What is a Mason?
Freemasonry is not a religion, nor is it a substitute
for religion. It requires of its members a belief in God as part of the
obligation of every responsible adult, but advocates no sectarian faith or
practice. Masonic ceremonies include prayers, both traditional and extempore, to
reaffirm each individual's dependence on God and to seek divine guidance.
Freemasonry is open to men of any faith, but religion may not be discussed at
The Supreme Being
Masons believe that there is one God and that people
employ many different ways to seek, and to express what they know of God.
Masonry primarily uses the appellation, "Grand Architect of the Universe," and
other non-sectarian titles, to address the Deity. In this way, persons of
different faiths may join together in prayer, concentrating on God, rather than
differences among themselves. Masonry believes in religious freedom and that the
relationship between the individual and God is personal, private, and
Volume of the Sacred Law
An open volume of the Sacred Law, "the rule and guide of
life," is an essential part of every Masonic meeting. The Volume of the Sacred
Law in the Judeo/Christian tradition is the Bible; to Freemasons of other
faiths, it is the book held holy by them.
The Oath of Freemasonry
The obligations taken by Freemasons are sworn on the
Volume of the Sacred Law. They are undertakings to follow the principles of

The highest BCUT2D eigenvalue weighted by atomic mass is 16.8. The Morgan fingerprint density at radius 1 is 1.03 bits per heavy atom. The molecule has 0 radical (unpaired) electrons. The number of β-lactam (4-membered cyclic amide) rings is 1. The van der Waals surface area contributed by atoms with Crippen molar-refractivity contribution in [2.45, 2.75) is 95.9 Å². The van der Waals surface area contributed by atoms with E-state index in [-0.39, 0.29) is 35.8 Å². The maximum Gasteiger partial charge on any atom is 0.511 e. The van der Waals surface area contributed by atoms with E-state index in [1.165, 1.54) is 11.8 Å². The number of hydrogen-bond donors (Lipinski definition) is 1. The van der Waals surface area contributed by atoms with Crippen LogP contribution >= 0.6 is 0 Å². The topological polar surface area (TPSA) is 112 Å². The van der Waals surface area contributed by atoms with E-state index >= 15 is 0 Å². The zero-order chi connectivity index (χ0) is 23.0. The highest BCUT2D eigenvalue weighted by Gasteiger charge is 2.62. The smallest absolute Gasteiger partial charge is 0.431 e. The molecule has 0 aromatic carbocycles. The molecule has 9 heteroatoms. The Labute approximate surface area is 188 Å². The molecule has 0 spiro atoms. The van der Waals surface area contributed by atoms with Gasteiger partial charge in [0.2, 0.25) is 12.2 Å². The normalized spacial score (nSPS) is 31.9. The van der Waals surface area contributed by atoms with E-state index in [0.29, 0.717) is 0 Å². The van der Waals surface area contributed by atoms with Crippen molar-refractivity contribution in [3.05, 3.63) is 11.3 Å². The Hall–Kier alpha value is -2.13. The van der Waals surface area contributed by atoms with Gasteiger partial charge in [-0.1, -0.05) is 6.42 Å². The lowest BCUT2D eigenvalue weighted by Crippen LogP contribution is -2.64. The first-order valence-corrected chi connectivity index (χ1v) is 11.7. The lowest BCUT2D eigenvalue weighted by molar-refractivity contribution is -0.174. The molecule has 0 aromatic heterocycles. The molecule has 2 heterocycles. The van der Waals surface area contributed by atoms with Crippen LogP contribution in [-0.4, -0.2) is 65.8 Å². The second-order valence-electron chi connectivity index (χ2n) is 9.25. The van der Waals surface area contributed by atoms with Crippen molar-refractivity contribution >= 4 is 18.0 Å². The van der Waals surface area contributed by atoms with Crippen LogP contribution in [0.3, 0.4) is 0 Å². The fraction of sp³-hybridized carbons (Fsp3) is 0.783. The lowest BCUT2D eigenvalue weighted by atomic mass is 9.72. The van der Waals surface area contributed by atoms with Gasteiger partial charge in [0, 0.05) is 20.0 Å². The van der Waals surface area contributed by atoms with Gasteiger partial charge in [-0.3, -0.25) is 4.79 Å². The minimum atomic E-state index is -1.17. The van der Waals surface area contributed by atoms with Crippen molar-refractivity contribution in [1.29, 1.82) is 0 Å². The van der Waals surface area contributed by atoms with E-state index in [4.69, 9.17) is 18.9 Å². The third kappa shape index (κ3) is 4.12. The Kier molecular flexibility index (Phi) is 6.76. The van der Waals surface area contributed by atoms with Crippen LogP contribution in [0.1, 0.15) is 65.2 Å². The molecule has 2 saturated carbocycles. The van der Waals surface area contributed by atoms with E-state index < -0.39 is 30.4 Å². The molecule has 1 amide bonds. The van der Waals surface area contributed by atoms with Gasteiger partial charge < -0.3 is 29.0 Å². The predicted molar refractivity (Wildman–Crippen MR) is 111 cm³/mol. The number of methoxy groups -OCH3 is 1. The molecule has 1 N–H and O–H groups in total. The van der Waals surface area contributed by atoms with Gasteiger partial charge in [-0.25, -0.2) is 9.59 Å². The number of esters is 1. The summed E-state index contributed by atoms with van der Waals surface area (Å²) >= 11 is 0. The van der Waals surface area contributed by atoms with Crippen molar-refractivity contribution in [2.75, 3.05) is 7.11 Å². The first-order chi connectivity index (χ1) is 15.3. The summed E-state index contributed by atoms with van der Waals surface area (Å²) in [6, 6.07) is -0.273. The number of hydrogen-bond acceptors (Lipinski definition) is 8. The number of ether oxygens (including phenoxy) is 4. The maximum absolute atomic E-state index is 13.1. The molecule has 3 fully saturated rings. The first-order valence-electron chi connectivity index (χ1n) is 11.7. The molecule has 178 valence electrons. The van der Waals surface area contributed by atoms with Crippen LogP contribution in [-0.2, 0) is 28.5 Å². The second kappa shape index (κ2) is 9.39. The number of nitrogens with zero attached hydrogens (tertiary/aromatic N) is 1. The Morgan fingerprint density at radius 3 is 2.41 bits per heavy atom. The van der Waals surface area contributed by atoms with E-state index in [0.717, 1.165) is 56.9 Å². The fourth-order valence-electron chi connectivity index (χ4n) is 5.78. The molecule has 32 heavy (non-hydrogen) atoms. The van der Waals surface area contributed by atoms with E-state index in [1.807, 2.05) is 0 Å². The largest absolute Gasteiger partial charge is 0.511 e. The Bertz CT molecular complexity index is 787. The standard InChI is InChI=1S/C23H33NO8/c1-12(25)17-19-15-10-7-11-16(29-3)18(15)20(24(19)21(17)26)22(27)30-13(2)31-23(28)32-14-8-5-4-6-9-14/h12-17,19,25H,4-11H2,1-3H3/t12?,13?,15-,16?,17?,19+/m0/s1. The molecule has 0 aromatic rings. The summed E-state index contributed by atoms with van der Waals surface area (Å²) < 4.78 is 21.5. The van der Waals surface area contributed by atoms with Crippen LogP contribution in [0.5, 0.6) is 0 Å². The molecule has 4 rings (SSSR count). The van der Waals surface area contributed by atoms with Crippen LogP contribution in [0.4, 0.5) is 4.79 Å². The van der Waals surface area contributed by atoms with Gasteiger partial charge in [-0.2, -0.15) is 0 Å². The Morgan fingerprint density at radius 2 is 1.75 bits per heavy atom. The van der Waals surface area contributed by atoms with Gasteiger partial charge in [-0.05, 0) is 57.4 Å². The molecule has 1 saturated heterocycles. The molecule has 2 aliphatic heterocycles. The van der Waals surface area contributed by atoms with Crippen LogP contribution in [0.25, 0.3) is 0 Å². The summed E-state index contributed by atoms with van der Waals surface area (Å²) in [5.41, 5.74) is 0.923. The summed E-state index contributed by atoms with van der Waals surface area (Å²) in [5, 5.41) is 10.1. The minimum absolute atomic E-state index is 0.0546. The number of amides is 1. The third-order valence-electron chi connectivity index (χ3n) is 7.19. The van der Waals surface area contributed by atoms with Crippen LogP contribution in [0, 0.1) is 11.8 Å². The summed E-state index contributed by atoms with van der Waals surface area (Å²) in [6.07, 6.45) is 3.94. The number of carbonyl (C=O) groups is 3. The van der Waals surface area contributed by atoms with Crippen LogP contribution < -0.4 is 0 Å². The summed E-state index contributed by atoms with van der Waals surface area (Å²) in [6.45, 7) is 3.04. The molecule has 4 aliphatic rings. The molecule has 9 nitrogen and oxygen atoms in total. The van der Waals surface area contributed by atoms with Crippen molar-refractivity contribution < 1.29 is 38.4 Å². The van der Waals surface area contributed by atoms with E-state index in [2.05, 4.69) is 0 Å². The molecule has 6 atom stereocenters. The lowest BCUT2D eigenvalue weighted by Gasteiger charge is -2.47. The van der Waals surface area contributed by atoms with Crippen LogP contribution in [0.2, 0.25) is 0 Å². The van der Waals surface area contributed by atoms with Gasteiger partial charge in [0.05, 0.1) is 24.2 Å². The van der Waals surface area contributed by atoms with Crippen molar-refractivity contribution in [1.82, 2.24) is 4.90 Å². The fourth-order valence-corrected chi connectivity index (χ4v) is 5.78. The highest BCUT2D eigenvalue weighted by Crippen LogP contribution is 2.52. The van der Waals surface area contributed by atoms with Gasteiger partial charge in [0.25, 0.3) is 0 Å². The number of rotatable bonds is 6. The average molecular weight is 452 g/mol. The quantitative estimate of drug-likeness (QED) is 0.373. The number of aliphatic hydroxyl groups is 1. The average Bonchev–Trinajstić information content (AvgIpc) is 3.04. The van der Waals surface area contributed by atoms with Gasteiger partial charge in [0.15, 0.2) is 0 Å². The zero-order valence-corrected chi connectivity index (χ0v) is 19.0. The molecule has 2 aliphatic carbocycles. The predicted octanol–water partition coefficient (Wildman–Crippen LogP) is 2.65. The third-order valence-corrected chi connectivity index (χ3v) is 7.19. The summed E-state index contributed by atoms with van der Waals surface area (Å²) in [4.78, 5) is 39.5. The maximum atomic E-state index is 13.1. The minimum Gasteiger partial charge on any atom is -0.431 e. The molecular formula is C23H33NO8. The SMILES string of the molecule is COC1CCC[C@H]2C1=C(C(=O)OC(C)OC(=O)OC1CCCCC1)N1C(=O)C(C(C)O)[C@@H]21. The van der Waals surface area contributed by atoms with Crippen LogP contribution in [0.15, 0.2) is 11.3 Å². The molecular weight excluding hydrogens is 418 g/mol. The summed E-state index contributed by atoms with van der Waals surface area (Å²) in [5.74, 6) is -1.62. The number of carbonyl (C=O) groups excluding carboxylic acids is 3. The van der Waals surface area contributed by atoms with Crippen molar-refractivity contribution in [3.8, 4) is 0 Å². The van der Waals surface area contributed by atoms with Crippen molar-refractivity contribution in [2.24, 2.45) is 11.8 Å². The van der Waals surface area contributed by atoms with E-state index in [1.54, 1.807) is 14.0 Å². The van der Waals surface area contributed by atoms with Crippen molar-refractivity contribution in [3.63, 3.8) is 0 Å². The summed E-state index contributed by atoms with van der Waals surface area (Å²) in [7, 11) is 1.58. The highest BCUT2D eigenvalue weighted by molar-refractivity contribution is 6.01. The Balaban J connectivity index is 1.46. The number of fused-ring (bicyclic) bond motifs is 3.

Freemasonry and to keep confidential a Freemason's means of recognition. The
much discussed "penalties," judicial remnants from an earlier era, are symbolic,
not literal. They refer only to the pain any honest man should feel at the
thought of violating his word.
Freemasonry Compared with Religion
Freemasonry lacks the basic elements of religion: (a) It
has no dogma or theology, no wish or means to enforce religious orthodoxy. (b)
It offers no sacraments. (c) It does not claim to lead to salvation by works, by
secret knowledge, or by any other means. The secrets of Freemasonry are
concerned with modes of recognition, not with the means of salvation.
Freemasonry Supports Religion
Freemasonry is far from indifferent toward religion.
Without interfering in religious practice, it expects each member to follow his
own faith and to place his Duty to God above all other duties. Its moral
teachings are acceptable to all religions.
Freemasonry and Secrecy
People sometimes refer to Freemasonry as being a "Secret
Society." In one sense the statement is true. Any social group or private
business is "secret" in the sense that its business meetings may be open only to
its members. In Freemasonry, the process of joining is also a private matter,
and its members are pledged not to discuss with non-members certain parts of the
ceremonies associated with the organization.
Freemasonry does have certain handshakes and passwords,
customs incorporated into later fraternities, which are kept private. They are
means of recognizing each other--necessary in an organization which spans the
entire world and which encompasses many languages.
The tradition of using handshakes and passwords was very
common in the Middle Ages, when the ability to identify oneself as belonging to